803 F.2d 325 (7th Cir. 1986), 85-2904, United States v. Mathews

Docket Nº:85-2904.
Citation:803 F.2d 325
Party Name:UNITED STATES of America, Plaintiff-Appellee, v. Frederick MATHEWS, Defendant-Appellant.
Case Date:October 09, 1986
Court:United States Courts of Appeals, Court of Appeals for the Seventh Circuit

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803 F.2d 325 (7th Cir. 1986)

UNITED STATES of America, Plaintiff-Appellee,


Frederick MATHEWS, Defendant-Appellant.

No. 85-2904.

United States Court of Appeals, Seventh Circuit

October 9, 1986

Argued June 12, 1986.

Rehearing and Rehearing En Banc Denied Oct. 29, 1986.

Jeffrey A. Kaufman, Gimbel Gimbel & Reilly, Milwaukee, Wis., for defendant-appellant.

Jan E. Kearney, Asst. U.S. Atty., Milwaukee, Wis., for plaintiff-appellee.

Before BAUER, Chief Judge, and COFFEY and RIPPLE, Circuit Judges.

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BAUER, Chief Judge.

The defendant, Frederick Mathews, was convicted of receiving money as an official of the Small Business Administration in violation of 18 U.S.C. Sec. 201(g). He appeals, alleging three grounds for reversal: that the district court erred by refusing to allow Mathews to claim entrapment unless Mathews admitted all elements of the crime, including the element of intent; that the district court erred in excluding for cause several veniremen who expressed disapproval of tape recording conversations without the knowledge of all parties; and that the district court erred in denying Mathews' motion for a mistrial based on the prosecution's use of peremptory strikes to remove all black veniremen from the jury. We find the district court committed no error and affirm its judgment of conviction.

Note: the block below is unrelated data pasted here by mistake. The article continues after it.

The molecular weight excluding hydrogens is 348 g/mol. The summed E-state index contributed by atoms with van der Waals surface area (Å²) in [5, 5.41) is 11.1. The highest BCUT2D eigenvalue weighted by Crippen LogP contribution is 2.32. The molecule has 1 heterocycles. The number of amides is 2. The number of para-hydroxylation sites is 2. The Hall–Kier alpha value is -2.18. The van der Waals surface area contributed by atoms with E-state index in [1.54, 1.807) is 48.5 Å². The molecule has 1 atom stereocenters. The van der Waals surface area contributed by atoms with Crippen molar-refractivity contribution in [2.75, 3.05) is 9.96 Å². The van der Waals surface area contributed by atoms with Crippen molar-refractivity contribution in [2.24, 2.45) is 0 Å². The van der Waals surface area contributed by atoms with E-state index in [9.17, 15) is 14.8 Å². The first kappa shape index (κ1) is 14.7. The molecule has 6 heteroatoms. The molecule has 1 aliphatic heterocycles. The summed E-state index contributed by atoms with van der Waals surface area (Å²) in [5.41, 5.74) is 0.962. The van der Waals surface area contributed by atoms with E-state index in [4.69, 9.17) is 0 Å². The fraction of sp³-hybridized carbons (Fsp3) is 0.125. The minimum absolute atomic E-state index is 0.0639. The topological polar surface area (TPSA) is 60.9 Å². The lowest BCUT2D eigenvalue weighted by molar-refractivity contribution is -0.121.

Mathews was employed in the Milwaukee office of the Small Business Administration ("SBA") as a Business Development Specialist in charge of the "8A Program." The 8A Program is designed to aid small businesses owned by socially and economically disadvantaged concerns. Applicants for the 8A Program become clients of the SBA. With the SBA serving as primary contractor and the 8A client acting as subcontractor, the SBA attempts to procure government contracts on behalf of 8A clients and to help them perform on the contract.

The charge of which Mathews was convicted concerns Mathews' relationship with James DeShazer. DeShazer is the president and owner of Midwest Knitting Mills. Midwest Knitting Mills was a participant in the 8A Program and obtained several contracts through the SBA. Mathews was DeShazer's main contact at the SBA.

The evidence at trial showed that Mathews accepted loans from DeShazer (Mathews says two, the government says more). Mathews claims the loans, including the loan involved in this case, were personal loans from DeShazer unrelated to Mathews' duties at the SBA. The government and DeShazer claim the loans were gratuities required by Mathews to obtain his cooperation in SBA matters.

In support of its theory, the government introduced evidence that included tape recordings of conversations between Mathews and DeShazer discussing the loan that resulted in Mathews' arrest and prosecution. These conversations had been covertly taped by DeShazer under the direction of the FBI which began investigating Mathews in response to a complaint by DeShazer to a Navy purchasing agent regarding Mathews' repeated requests for loans.